Artist Feature: Beverly Morrison, Ceramic Sculptor

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  • November 14, 2014

When you run a website like 30 Miles East, you are constantly scouring the internet for the most intriguing and talented masters of craft. When I stumbled upon Beverly Morrison’s work on Instagram, it was a no-brainer. I had to feature her brilliant work. Beverly is based out of Los Angeles and her bio gives us an in-depth look at her love for the art of sculpting.


Beverly fell in love with the process of creating at a very young age.  In fact, to her, it feels as though she’s never been without it.

She grew up with an artistic mother and a supportive, analytical father.  Strong emotion met problem solving.  Between them, there was no object in their house that was not created or rehabilitated by a member of the family. Everything could be de- and re-constructed. The world was made of puzzle pieces, interchangeable at one’s whim. All one had to do was observe.

And what they observed primarily…was nature.

Nature was a near religion for her family, and Beverly’s mother was the priestess.  Whether they were gardening, camping, relaxing at the beach, her mom made sure they stopped to appreciate their surroundings.  Mother Nature contained endless wisdom, to be held in reverence.  Powerful laws and unstoppable forces; the cycle of birth, flourishing and death; the expression of a life and its singular message…all the answers could be found there.

Beverly listened, and remembered.

After achieving her A.A and B.A in Studio Arts, she left for a year abroad in Florence, Italy to study at the Accademia di Belli Arti, founded by Michelangelo. She found a wealth of inspiration in the works of masters like Henry Moore, Gian Lorenzo Bernini, and Auguste Rodin.  She worked with many different media, trying things on, looking for a fit.  She found certain places of creative bedrock: she loved working with her hands, being physical with her art, pouring her body into bringing forth another body that would express for her what words could not.  She also discovered that process was key, was the most important part of helping a piece of art find its true expression. She found herself concentrating more and more in sculpture and ceramics and working exclusively in clay since it is, to her, the “flesh of the earth.”

The rest came together with her study of the human figure: the curves and power of the female form spoke to her, and for her.   Over the confidence and serene beauty of the female form, she layers chaotic textures pulled from nature.  She revels in the tension, wants to bring the conflict to the light.  It is not enough for her to express her own state – her goal is to draw the viewer into the push/pull dialogue between figure and surface, arousing them on an emotional level.  Hers is not an art of cool, sterile ideas—it is a constantly moving tableau of emotion.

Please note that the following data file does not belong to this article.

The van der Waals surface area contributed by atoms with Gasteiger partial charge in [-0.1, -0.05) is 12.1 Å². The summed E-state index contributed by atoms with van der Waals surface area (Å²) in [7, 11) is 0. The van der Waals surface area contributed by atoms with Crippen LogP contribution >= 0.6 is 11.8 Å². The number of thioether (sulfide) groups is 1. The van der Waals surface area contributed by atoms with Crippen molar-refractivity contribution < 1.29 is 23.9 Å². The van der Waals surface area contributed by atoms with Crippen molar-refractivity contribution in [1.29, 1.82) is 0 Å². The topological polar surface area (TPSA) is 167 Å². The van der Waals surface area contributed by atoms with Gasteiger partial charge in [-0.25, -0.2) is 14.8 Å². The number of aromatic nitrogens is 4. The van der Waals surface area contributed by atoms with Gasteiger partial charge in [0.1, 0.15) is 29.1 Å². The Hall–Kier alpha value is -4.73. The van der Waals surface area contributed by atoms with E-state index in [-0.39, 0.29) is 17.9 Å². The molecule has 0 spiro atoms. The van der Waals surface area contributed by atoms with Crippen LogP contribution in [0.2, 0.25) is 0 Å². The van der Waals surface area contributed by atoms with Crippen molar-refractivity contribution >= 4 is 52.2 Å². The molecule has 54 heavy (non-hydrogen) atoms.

Artist Statement:

‘Intentions’ are very important to me and I begin every sculpture with a very a concrete motive. I empty myself, infusing my ‘will’ into each piece, and the clay absorbs it. Working with the female form, particularly, has proven to be a natural vehicle for expressing and displaying this type of ‘saturation’.

 The figure is a subject matter that embodies so many enticing and seductive qualities and being able to combine such differing characteristics is intoxicating: supple in body, graceful in line, elegant in form; and yet exuding a presence of strength and emotional intensity all at once. It’s this fusion of characteristics that radiates an unending supply of motivation for me as an artist.

 As with the female form, I am constantly in awe of the natural world. I use different techniques of texturing and coloring, inspired by nature, to assist with my exploration of certain ‘conflicted states’ in my work. Figures may exude a sense of balance and harmony, naive innocence or a sort of sensual tranquility; while, superficially, textural surfaces influence them with their own type of emotional content. Ultimately, my hope is that the viewer will be drawn into this developing push/pull dialogue between figure and surface; arousing them on an emotional level and drawing them into the work on a physical one as well.

For more on Beverly’s outstanding work, please visit her website: 

Click on a thumbnail to launch the gallery.